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The US federal agricultural insurance program: Time for reform?

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Vincent Smith
BOOK LAUNCH
Agricultural Policy in Disarray: Reforming the Farm Bill
Co-Hosted by IFPRI and American Enterprise Institute
DEC 12, 2018 - 12:15 PM TO 01:45 PM EST

Published in: Government & Nonprofit
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The US federal agricultural insurance program: Time for reform?

  1. 1. The US Federal Agricultural Insurance Program: Time for Reform? Vincent H. Smith, Joseph W. Glauber, and Barry K. Goodwin
  2. 2. A Cautionary Tale for Developing Countries • The US Federal Crop Insurance Program is often held up as a positive example of an effective program but • Almost of all of the program’s expansion since the early 1980s has been driven by increasingly substantial subsidies • The program’s existence is now only sustained by subsidy rates through which the government pays over 70 percent of the total costs of the program and on average farmers receive over $2 for every $1 of premium they themselves actually “invest” out of their own funds
  3. 3. US Crop Insurance Program in Disarray Some more Information: • Farm businesses don’t buy multiple peril crop insurance if they have to pay the commercial cost of the insurance because they have cheaper and more efficient ways of managing risk (and there is no evidence of market failures that justify intervention by the government). • Subsidized crop insurance encourages farm businesses to adopt high risk production practices that waste resources because taxpayers cover their losses (shades of the 2008 mortgage crisis and the 1980s savings and loans crisis) and causes farms to expand crop production on fragile lands.
  4. 4. US Crop Insurance Program in Disarray Some Basic Information (cont.): • Farm businesses receive an average of about $5.6 billion a year in subsidies from the federal government. About 81 percent of that money goes to the largest 20 percent of farm businesses. Over 65% goes to the largest ten percent of those businesses • On average, for every $1 a farm business owner pays in premiums, they get back more than $2: that’s a 100% average annual return on their “investment.” • Crop insurance companies and reinsurance companies (to a considerable extent owned or controlled by foreign companies) are given an average of about $2.5 billion a year by the US taxpayer and make substantial economic rents in the process. • USDA spends an additional $80 million a year or more on administering the program and funding education for crop insurance agents and farmers. • By any measure, crop insurance is an expensive way of giving relatively wealthy farmers subsidies. Writing checks would be a lot cheaper!!!!!!!!
  5. 5. Crop Insurance Subsidy Payment Distributions by Crop Sales Deciles (from Bekkerman, Belasco and Smith: Volume 1, Chapter 2)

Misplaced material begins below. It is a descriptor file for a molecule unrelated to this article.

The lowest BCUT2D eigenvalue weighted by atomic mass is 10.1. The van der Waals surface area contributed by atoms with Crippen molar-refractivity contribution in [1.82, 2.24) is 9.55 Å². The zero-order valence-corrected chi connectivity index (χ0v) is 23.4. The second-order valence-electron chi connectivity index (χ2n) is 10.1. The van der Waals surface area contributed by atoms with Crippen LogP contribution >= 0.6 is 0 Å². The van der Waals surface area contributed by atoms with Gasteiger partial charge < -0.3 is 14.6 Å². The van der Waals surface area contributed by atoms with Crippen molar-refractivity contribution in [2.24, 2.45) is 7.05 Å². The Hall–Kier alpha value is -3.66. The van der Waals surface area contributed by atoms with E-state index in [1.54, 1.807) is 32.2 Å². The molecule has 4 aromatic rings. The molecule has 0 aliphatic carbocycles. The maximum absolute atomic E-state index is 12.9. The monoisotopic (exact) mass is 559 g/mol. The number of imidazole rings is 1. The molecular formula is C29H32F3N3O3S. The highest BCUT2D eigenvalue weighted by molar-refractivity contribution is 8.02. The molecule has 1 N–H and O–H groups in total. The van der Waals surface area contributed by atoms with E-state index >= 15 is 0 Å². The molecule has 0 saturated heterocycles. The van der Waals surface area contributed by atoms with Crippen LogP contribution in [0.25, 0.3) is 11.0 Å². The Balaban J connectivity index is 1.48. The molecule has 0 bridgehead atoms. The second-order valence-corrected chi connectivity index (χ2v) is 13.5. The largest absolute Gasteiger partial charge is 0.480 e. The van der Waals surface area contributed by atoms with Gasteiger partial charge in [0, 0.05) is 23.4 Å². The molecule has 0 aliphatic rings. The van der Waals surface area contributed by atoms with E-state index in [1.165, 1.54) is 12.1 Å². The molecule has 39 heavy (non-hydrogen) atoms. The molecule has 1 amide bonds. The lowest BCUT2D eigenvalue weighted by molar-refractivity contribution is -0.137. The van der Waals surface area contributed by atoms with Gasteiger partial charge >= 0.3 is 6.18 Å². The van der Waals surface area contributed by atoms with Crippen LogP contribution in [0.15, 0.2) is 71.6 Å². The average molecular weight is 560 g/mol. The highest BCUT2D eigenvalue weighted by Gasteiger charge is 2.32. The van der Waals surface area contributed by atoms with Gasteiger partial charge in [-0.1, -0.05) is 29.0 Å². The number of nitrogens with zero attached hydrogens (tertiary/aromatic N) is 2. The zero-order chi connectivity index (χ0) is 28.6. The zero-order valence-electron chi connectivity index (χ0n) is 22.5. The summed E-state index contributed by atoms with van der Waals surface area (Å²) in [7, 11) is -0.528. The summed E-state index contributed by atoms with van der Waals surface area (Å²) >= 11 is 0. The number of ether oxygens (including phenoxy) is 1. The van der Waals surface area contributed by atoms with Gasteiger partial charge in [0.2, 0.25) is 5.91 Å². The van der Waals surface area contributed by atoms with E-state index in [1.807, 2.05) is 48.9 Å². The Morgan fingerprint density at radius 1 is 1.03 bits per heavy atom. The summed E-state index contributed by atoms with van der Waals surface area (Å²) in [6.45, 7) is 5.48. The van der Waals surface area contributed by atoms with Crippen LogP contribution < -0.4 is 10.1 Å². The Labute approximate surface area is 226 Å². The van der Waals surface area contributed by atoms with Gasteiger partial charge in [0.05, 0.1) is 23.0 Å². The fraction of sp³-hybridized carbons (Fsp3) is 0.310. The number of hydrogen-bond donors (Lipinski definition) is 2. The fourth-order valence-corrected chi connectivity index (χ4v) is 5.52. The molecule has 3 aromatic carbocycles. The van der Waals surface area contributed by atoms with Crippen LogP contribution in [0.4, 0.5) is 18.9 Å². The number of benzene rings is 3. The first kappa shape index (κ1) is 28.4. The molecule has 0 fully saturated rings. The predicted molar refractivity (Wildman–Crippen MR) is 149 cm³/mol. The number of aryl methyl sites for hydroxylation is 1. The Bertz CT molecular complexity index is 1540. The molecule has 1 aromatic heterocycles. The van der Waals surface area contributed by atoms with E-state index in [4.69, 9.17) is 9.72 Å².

6. 6. Total Acres Insured and Estimated Program Participation Rates
  7. 7. Government Expenditures on Premium Subsidies and Administration and Operations Subsidies: 1981-2015 ($ millions) $0 $1,000 $2,000 $3,000 $4,000 $5,000 $6,000 $7,000 $8,000 $9,000 $10,000 1981 1982 1983 1984 1985 1986 1987 1988 1989 1990 1991 1992 1993 1994 1995 1996 1997 1998 1999 2000 2001 2002 2003 2004 2005 2006 2007 2008 2009 2010 2011 2012 2013 2014 2015 Premium Subsdies A&O Subsidies
  8. 8. Producer and Total Loss Ratios, 1981 to 2015
  9. 9. The Gold Plated Revenue Insurance Story • The Harvest Price Option Revenue Insurance Product, now described by RMA as “Revenue Insurance,” is widely viewed as Cadillac insurance • It enable farmers to receive more revenue than they expected when they planted a crop by valuing crop losses at harvest time prices when those prices are unexpectedly high • Subsidies for HPO began in 2000 • Since then HPO revenue insurance has become the dominant form of insurance for those crop for which it is available
  10. 10. 0.00% 10.00% 20.00% 30.00% 40.00% 50.00% 60.00% 70.00% 80.00% 1995 1996 1997 1998 1999 2000 2001 2002 2003 2004 2005 2006 2007 2008 2009 2010 2011 2012 2013 2014 2015 2016 Revenue Coverage Share of Total Liability for All Crops
  11. 11. -3000.0 -2000.0 -1000.0 0.0 1000.0 2000.0 3000.0 4000.0 5000.0 6000.0 Dollars(InMillions) Year Figure 10. Insurance Company Revenue streams, 1980-2014 A+O Costs Underwriting Gains Total Co. Revenue (A+O+U/G
  12. 12. Figure 11. Company and government shares of net underwriting gains in the federal crop insurance program, 1992-2016 -8000 -6000 -4000 -2000 0 2000 4000 6000 8000 1992 1993 1994 1995 1996 1997 1998 1999 2000 2001 2002 2003 2004 2005 2006 2007 2008 2009 2010 2011 2012 2013 2014 2015 2016 Government Company
  13. 13. Reforming The Federal Crop Insurance program Ideally, from any reasonable society wide perspective, the entire federal crop insurance program which: • Has complex and in many dimensions adverse environmental and trade relations impacts, • Encourages farm business managers adopt wasteful production and management practices • Annually wastes over $8 billion in scarce federal funds • And overwhelmingly gives subsidies to large scale farms that have no need of any financial help, Should be terminated.
  14. 14. Reforming The Federal Crop Insurance program Alternatively: • The Harvest Price Option should no longer be subsidized (saves about $2 billion a year for the taxpayer) • Subsidies could be rolled back to pre 2000 levels (taxpayers would pay about 40 percent of a farm’s premiums instead of 60 percent and the savings would be in the $3 to $4 billion range) • Farmers should no longer receive prevented planted coverage (fraud, and mismanagement by the companies and loss adjusters, appears to be rampant for this coverage) • Premium subsidies could be capped on a per farm basis (at, say, $40,000 a farm as proposed in the AFFIRM act)

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